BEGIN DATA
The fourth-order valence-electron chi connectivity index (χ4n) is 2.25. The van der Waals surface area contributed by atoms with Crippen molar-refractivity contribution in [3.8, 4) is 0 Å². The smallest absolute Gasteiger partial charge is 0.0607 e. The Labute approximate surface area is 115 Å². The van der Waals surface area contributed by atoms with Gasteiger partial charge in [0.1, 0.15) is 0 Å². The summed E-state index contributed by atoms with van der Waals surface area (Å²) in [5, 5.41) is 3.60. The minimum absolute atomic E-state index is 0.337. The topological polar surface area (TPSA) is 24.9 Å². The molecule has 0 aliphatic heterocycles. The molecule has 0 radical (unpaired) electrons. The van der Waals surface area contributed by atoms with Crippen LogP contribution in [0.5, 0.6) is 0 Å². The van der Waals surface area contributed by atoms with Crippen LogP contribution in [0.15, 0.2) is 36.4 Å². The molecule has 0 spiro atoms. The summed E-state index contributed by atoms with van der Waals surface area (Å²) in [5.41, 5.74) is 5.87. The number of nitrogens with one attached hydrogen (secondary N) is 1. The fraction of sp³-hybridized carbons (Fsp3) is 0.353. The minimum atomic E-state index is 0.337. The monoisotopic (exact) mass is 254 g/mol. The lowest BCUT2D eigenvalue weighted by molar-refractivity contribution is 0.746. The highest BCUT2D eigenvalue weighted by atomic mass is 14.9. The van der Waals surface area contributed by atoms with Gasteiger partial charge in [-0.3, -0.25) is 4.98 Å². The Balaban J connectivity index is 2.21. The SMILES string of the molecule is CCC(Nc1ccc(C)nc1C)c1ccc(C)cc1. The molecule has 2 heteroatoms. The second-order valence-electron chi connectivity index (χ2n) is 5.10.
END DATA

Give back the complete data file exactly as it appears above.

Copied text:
The fourth-order valence-electron chi connectivity index (χ4n) is 2.25. The van der Waals surface area contributed by atoms with Crippen molar-refractivity contribution in [3.8, 4) is 0 Å². The smallest absolute Gasteiger partial charge is 0.0607 e. The Labute approximate surface area is 115 Å². The van der Waals surface area contributed by atoms with Gasteiger partial charge in [0.1, 0.15) is 0 Å². The summed E-state index contributed by atoms with van der Waals surface area (Å²) in [5, 5.41) is 3.60. The minimum absolute atomic E-state index is 0.337. The topological polar surface area (TPSA) is 24.9 Å². The molecule has 0 aliphatic heterocycles. The molecule has 0 radical (unpaired) electrons. The van der Waals surface area contributed by atoms with Crippen LogP contribution in [0.5, 0.6) is 0 Å². The van der Waals surface area contributed by atoms with Crippen LogP contribution in [0.15, 0.2) is 36.4 Å². The molecule has 0 spiro atoms. The summed E-state index contributed by atoms with van der Waals surface area (Å²) in [5.41, 5.74) is 5.87. The number of nitrogens with one attached hydrogen (secondary N) is 1. The fraction of sp³-hybridized carbons (Fsp3) is 0.353. The minimum atomic E-state index is 0.337. The monoisotopic (exact) mass is 254 g/mol. The lowest BCUT2D eigenvalue weighted by molar-refractivity contribution is 0.746. The highest BCUT2D eigenvalue weighted by atomic mass is 14.9. The van der Waals surface area contributed by atoms with Gasteiger partial charge in [-0.3, -0.25) is 4.98 Å². The Balaban J connectivity index is 2.21. The SMILES string of the molecule is CCC(Nc1ccc(C)nc1C)c1ccc(C)cc1. The molecule has 2 heteroatoms. The second-order valence-electron chi connectivity index (χ2n) is 5.10.